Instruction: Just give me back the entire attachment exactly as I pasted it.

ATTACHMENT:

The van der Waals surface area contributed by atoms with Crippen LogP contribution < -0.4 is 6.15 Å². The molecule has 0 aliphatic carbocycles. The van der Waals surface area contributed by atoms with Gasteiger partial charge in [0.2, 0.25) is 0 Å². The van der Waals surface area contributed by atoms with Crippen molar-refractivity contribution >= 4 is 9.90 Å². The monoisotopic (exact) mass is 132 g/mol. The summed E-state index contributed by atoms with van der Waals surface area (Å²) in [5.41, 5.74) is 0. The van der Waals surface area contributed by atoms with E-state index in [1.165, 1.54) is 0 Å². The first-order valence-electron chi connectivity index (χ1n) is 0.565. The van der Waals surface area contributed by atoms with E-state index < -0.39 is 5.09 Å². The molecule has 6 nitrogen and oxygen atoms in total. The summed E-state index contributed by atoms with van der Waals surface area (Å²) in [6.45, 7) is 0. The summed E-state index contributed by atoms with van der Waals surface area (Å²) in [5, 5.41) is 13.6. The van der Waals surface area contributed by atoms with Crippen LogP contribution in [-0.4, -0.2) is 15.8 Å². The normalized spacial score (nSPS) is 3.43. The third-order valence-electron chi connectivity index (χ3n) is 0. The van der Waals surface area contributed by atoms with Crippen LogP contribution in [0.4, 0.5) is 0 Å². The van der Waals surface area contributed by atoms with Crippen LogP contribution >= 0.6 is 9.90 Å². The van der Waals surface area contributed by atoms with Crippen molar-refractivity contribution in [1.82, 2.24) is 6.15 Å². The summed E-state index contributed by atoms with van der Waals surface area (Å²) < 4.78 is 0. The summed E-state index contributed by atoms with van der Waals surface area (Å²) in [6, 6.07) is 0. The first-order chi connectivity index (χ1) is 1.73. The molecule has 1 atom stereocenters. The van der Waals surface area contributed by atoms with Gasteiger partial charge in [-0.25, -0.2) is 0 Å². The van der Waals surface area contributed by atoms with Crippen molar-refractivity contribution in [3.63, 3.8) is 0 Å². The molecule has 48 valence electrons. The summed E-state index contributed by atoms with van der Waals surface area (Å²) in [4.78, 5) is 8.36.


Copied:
The van der Waals surface area contributed by atoms with Crippen LogP contribution < -0.4 is 6.15 Å². The molecule has 0 aliphatic carbocycles. The van der Waals surface area contributed by atoms with Gasteiger partial charge in [0.2, 0.25) is 0 Å². The van der Waals surface area contributed by atoms with Crippen molar-refractivity contribution >= 4 is 9.90 Å². The monoisotopic (exact) mass is 132 g/mol. The summed E-state index contributed by atoms with van der Waals surface area (Å²) in [5.41, 5.74) is 0. The van der Waals surface area contributed by atoms with E-state index in [1.165, 1.54) is 0 Å². The first-order valence-electron chi connectivity index (χ1n) is 0.565. The van der Waals surface area contributed by atoms with E-state index < -0.39 is 5.09 Å². The molecule has 6 nitrogen and oxygen atoms in total. The summed E-state index contributed by atoms with van der Waals surface area (Å²) in [6.45, 7) is 0. The summed E-state index contributed by atoms with van der Waals surface area (Å²) in [5, 5.41) is 13.6. The van der Waals surface area contributed by atoms with Crippen LogP contribution in [-0.4, -0.2) is 15.8 Å². The normalized spacial score (nSPS) is 3.43. The third-order valence-electron chi connectivity index (χ3n) is 0. The van der Waals surface area contributed by atoms with Crippen LogP contribution in [0.4, 0.5) is 0 Å². The van der Waals surface area contributed by atoms with Crippen LogP contribution >= 0.6 is 9.90 Å². The van der Waals surface area contributed by atoms with Crippen molar-refractivity contribution in [1.82, 2.24) is 6.15 Å². The summed E-state index contributed by atoms with van der Waals surface area (Å²) < 4.78 is 0. The summed E-state index contributed by atoms with van der Waals surface area (Å²) in [6, 6.07) is 0. The first-order chi connectivity index (χ1) is 1.73. The molecule has 1 atom stereocenters. The van der Waals surface area contributed by atoms with Gasteiger partial charge in [-0.25, -0.2) is 0 Å². The van der Waals surface area contributed by atoms with Crippen molar-refractivity contribution in [3.63, 3.8) is 0 Å². The molecule has 48 valence electrons. The summed E-state index contributed by atoms with van der Waals surface area (Å²) in [4.78, 5) is 8.36.